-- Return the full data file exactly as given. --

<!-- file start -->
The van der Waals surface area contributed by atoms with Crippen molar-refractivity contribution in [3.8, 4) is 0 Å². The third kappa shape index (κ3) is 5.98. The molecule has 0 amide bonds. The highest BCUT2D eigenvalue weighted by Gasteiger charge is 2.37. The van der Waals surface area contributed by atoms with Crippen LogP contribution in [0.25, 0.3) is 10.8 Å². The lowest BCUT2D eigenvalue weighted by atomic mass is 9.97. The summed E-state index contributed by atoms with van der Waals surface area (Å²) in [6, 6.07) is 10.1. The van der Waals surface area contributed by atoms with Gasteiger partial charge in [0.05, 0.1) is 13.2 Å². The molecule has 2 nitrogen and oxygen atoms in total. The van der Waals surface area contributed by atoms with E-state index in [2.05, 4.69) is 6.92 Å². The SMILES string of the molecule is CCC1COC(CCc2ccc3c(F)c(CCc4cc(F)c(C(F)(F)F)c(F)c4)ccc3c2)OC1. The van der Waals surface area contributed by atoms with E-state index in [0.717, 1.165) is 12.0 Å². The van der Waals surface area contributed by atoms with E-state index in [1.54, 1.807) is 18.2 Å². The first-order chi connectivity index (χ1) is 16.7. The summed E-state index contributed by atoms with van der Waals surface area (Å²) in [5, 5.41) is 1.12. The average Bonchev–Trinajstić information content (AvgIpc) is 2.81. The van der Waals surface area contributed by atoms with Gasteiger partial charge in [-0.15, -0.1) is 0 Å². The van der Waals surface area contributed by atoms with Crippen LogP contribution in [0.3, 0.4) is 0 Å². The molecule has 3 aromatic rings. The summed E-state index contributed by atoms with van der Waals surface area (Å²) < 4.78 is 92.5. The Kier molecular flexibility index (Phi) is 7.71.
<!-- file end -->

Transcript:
The van der Waals surface area contributed by atoms with Crippen molar-refractivity contribution in [3.8, 4) is 0 Å². The third kappa shape index (κ3) is 5.98. The molecule has 0 amide bonds. The highest BCUT2D eigenvalue weighted by Gasteiger charge is 2.37. The van der Waals surface area contributed by atoms with Crippen LogP contribution in [0.25, 0.3) is 10.8 Å². The lowest BCUT2D eigenvalue weighted by atomic mass is 9.97. The summed E-state index contributed by atoms with van der Waals surface area (Å²) in [6, 6.07) is 10.1. The van der Waals surface area contributed by atoms with Gasteiger partial charge in [0.05, 0.1) is 13.2 Å². The molecule has 2 nitrogen and oxygen atoms in total. The van der Waals surface area contributed by atoms with E-state index in [2.05, 4.69) is 6.92 Å². The SMILES string of the molecule is CCC1COC(CCc2ccc3c(F)c(CCc4cc(F)c(C(F)(F)F)c(F)c4)ccc3c2)OC1. The van der Waals surface area contributed by atoms with E-state index in [0.717, 1.165) is 12.0 Å². The van der Waals surface area contributed by atoms with E-state index in [1.54, 1.807) is 18.2 Å². The first-order chi connectivity index (χ1) is 16.7. The summed E-state index contributed by atoms with van der Waals surface area (Å²) in [5, 5.41) is 1.12. The average Bonchev–Trinajstić information content (AvgIpc) is 2.81. The van der Waals surface area contributed by atoms with Gasteiger partial charge in [-0.15, -0.1) is 0 Å². The van der Waals surface area contributed by atoms with Crippen LogP contribution in [0.3, 0.4) is 0 Å². The molecule has 3 aromatic rings. The summed E-state index contributed by atoms with van der Waals surface area (Å²) < 4.78 is 92.5. The Kier molecular flexibility index (Phi) is 7.71.